Friday, July 7, 2017
Would Anyone Like to Join Me?
What would it mean to be a spiritual church?
“Spirituality,” is a term that is often bandied about, but seldom defined. We all intuitively know it has something to do with supernatural or ultimate meaning, but the term is sufficiently vague to encompass almost any referent.
“Religion,” on the other hand, is discomfortingly concrete. “Religion,” conjures up images of puritans and law codes, scripture, clergy, shame, dogma, buildings, and the occasional inquisition. “Religion,” is all too often cast as spirituality’s unreformed, illiberal opposite. Describing oneself as spiritual but not religious has grown into the clichéd label of our cultural
The problem is that no one seems to have a clue what they mean by either of these terms and not knowing what we are talking about we end up spewing nonsense whenever we talk about spirituality or religion.
“Spirituality,” refers to Spirit, the present-tense, ephemeral yet always available presence of the divine, numinous, and transcendent in our lives. Specifically, “spirituality,” refers to collective set of knowledge and practices that assist human beings in accessing that divine, transcendent reality. “Spirituality,” is therefore always practical and applied, lived out in our mundane or mountaintop experiences. It is always about method and practices of encountering God in the direct immediacy of our lives. But method without content of any sort can lead us to circle back into ourselves. The danger of method without content is the ultimate worship of self that is the essence of every idolatry.
“Religion,” on the other hand is all the accumulated content expressed in scripture and theologies, history and institutions, communal practices, rituals, and liturgies, through which the current and every past human generation shares what it knows, or thinks it knows, about this divine reality most people call God. Religio literally means bond or obligation and religion is precisely that accumulated knowledge of this ultimate reality and to every other human being, both living and dead, who has sought to learn both from it and about it. But religion by itself says nothing about how we access that reality, or how such an encounter changes us.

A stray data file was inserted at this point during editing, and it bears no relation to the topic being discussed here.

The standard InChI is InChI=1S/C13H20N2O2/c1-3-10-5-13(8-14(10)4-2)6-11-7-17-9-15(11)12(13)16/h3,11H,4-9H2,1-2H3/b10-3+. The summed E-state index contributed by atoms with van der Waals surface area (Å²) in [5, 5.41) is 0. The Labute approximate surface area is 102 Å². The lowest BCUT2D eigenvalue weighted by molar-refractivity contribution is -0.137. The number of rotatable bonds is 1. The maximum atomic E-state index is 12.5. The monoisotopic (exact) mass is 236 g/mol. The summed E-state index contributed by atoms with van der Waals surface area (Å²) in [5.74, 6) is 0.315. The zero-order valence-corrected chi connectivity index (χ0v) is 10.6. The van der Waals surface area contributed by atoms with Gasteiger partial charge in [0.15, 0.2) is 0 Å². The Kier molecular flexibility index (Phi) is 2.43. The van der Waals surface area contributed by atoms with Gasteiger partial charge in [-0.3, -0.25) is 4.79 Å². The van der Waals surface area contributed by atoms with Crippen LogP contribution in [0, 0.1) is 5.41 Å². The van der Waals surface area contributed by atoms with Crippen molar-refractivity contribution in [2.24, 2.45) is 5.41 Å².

As with every other human endeavor, method without content leads to unproductive navel-gazing and content without method leads only to fossilized memory and nostalgia for antiquities long past. The key to growth, the necessary and sufficient condition for transformation, is to combine the two.
For too long mainline churches have relied on religion to the exclusion of spirituality. We teach information about God. We praise God’s attributes. We seek to implement God’s preferred ethics in our politics and habits. But in all of this we are dealing with consequences not cause. In all our self-important busyness of church we have neglected the first and most important thing: to seek encounter with the living God. We content ourselves with accounts of others’ past encounters recorded in scripture. We commit ourselves to the modern purtianisms of justice and social righteousness. But we never seek after God in him, her, or itself as the chief end and ambition of all our seeking.
So, here’s my question. What would church look like if we sought after encountering God with all the exertion we apply to buildings and budget, worship, and organization? What difference, if any, would seeking after God (however you understand that term) make in our lives as individuals or as a community.
This is a question to which I want to discover the answer and the only way I know how is experimentally by actually pursuing this most elusive and sacred of desires. Would anyone like to join me?